Tart cherries put exotic spin on sweets
|||A curious crop|
By Wanda A. Adams
Advertiser Food Editor
By Wanda A. Adams
You don't need to cook with Surinam cherries to enjoy them; they're fine fresh, seeded, macerated with a little sugar and added to a fruit salad. If the dark purple ones ever become available here, you won't even need to add sugar because they're sweeter.
"Top Chef" Ilan Hall made a sorbet with Surinam cherries, but he didn't share the recipe on the "Top Chef" Web site; it's likely what he did was boil the cherries with water to make a juice, then sweeten the juice as needed, possibly adding other flavorings, then freezing the sorbet in an ice-cream maker.
Researcher John Griffis says Surinam cherries can be used pretty much anywhere sour pie cherries are called for — in pies, or in a sauce-based dessert such as cherries jubilee. Here's his pie recipe.
SURINAM CHERRY PIE
UNBAKED TWO-CRUST 8- OR 9-INCH PIE CRUST
For the filling:
Heat oven to 375 degrees. In a medium bowl, mix seeded Surinam cherries with apples and Craisins. Add 1/2 cup sugar or Splenda; stir until well mixed. Line a pie pan with pastry and fill with fruit mixture. In a small bowl, combine 1/2 cup sugar, 3 tablespoons flour and pinch of salt. Sprinkle this over the fruit and then dot with small pieces of butter. Cover with second crust or lattice crust and bake until crust is golden-brown, about 34-55 minutes.
Makes 1 pie, 8 servings.
Last week, I made a cherry upside-down cake with part Surinam cherries (frozen earlier in the season) and part pie cherries and it was a hit with the women at a luncheon I attended. For extra assurance that your cake will release easily, use the new silicon bakeware.
CHERRY CHERRY UPSIDE-DOWN CAKE
Heat oven to 375 degrees. Spray a 9-inch round cake pan with butter-flavored cooking spray.
In a small saucepan, melt 2 tablespoons butter and stir in 1/2 cup packed brown sugar and water or lemon juice. Allow this caramel to come to a boil and pour into prepared cake pan, tilting and rotating to cover the pan's bottom evenly. In a small bowl, mix together pie cherries, Surinam cherries and sugar. Spoon over caramel in cake pan, leaving a little margin around the edge, as the cherries tend to spread.
In a large bowl, sift together cake flour, baking powder and salt; set aside. With an electric mixer, cream butter, beat in sugar, add eggs and beat on medium until color lightens and mixture is fluffy. Alternately add flour mixture and milk, beating well between additions. Stir in vanilla. Carefully turn batter out over fruit in cake pan, pouring and spreading so as to cover fruit and caramel. Bake at 350 degrees for 40-45 minutes (the cake will be an almost chocolate brown). Cake should shrink from sides of pan and spring back in center when you touch gently on the center. While cake is still quite hot, place flat cake plate over top of cake, and invert cake onto cake plate. Slowly and carefully remove the cake pan, using a paring knife to lift the edge.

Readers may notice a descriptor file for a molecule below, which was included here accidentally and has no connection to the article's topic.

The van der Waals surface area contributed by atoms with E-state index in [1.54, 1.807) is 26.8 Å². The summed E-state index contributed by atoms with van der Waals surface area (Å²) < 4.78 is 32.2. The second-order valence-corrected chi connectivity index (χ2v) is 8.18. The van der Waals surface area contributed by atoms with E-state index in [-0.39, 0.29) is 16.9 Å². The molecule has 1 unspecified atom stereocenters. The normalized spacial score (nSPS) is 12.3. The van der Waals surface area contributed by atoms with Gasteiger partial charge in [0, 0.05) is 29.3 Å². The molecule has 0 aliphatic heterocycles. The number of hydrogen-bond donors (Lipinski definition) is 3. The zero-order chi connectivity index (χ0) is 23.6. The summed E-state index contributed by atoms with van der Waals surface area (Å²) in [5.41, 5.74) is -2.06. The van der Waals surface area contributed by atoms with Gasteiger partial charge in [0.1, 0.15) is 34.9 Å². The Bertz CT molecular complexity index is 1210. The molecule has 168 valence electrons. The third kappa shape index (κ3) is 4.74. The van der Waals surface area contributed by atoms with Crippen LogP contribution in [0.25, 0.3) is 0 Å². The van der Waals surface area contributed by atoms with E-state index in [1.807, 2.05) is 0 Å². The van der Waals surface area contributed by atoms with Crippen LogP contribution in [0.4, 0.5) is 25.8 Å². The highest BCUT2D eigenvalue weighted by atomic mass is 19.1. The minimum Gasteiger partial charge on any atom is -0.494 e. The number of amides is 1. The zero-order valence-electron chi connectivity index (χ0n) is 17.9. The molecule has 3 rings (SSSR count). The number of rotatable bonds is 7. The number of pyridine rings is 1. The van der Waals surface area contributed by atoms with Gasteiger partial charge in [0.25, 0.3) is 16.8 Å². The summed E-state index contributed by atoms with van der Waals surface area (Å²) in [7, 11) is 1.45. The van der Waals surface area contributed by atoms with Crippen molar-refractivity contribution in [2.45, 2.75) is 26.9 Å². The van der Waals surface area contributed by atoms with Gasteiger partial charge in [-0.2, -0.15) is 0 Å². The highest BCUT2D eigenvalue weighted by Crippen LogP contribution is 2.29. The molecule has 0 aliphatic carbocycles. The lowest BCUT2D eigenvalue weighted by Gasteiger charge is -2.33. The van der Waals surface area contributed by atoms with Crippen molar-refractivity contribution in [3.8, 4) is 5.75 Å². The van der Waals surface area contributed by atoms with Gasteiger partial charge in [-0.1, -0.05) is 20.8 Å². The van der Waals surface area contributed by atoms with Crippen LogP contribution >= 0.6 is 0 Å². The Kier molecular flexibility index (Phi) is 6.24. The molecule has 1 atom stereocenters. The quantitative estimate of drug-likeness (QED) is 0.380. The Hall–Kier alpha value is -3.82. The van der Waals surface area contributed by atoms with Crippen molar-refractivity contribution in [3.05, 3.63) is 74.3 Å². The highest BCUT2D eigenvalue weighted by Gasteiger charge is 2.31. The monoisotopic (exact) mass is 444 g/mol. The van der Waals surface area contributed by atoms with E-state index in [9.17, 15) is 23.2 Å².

Makes 8 servings.
Pineapple variation: Arrange five or six pineapple rings on caramel. Fill centers with cut banana. Decorate in between with Craisins or maraschino cherries. Use pineapple juice instead of lemon juice or water when making the caramel. Make cake as above.
My friend Marylene Chun introduced me to Jessie Kiyabu, who makes a Surinam cherry jelly that is a perfectly clear, glistening rose color and a lovely balance of tart to sweet. Her secret: She makes the jelly 1 cup at a time, something she learned from a great jelly-maker of her acquaintance. It's all but a lost art now, but when the fruit appear in the spring, you may be up for the challenge. (And think of getting all those Christmas presents done in advance.)
As with any jelly, you start by extracting the juice, boiling the cherries briefly, then allowing them to drip through a filter. (People used to use jelly bags made from muslin, but Kiyabu finds that a plain metal colander works just as well, if you're careful.)
Main thing: DON'T press on the fruit or stir it up. Five pounds of Surinam cherries yield about 7 cups of juice, according to "Fruits of Hawaii," the classic reference by Carey D. Miller, Katherine Bazore and Mary Bartow (UH Press, 1936).
JESSIE KIYABU'S SURINAM CHERRY JELLY
Wash and sterilize as many small canning jars as you think you'll need in boiling water (4- or 6-ounce jars). Don't boil lids; place them in a colander and pour very hot water over them.
Place whole Surinam cherries — however many you have; you'll be measuring later — in a large soup pot. Cover with water; water should cover cherries by about 1 inch. Bring to a boil and boil until the liquid changes to red. Watch closely; length of time depends on size of pot and amount of cherries and water but at least 20-30 minutes.
Slowly and carefully, pour cherries and liquid into a metal colander (not a wire strainer) in the sink or over a large bowl. Do NOT press down or stir; handle fruit gently so it releases only the juice. Allow to drain undisturbed for half a day. When juice appears fully drained, discard pulp and seeds. Now you're ready to make jelly.
Put 1 cup juice into a medium-size saucepan. Bring to a boil over high heat and add 1 cup of sugar. Bring to a boil again and boil 4-5 minutes. Do not skim scum, just stir it back into the jelly. The jelly is ready when it drips off a wooden spoon in large blobs, not in a sheet. The entire process takes about 10 minutes.
Pour jelly into a sterilized 6-ounce jar. Kiyabu seals the jelly with a thin layer of paraffin wax, but some experts don't consider this sufficient protection and suggest processing the jars in a boiling water bath for 10 minutes.
Repeat, 1 cup at a time, with remaining juice.
Reach Wanda A. Adams at firstname.lastname@example.org.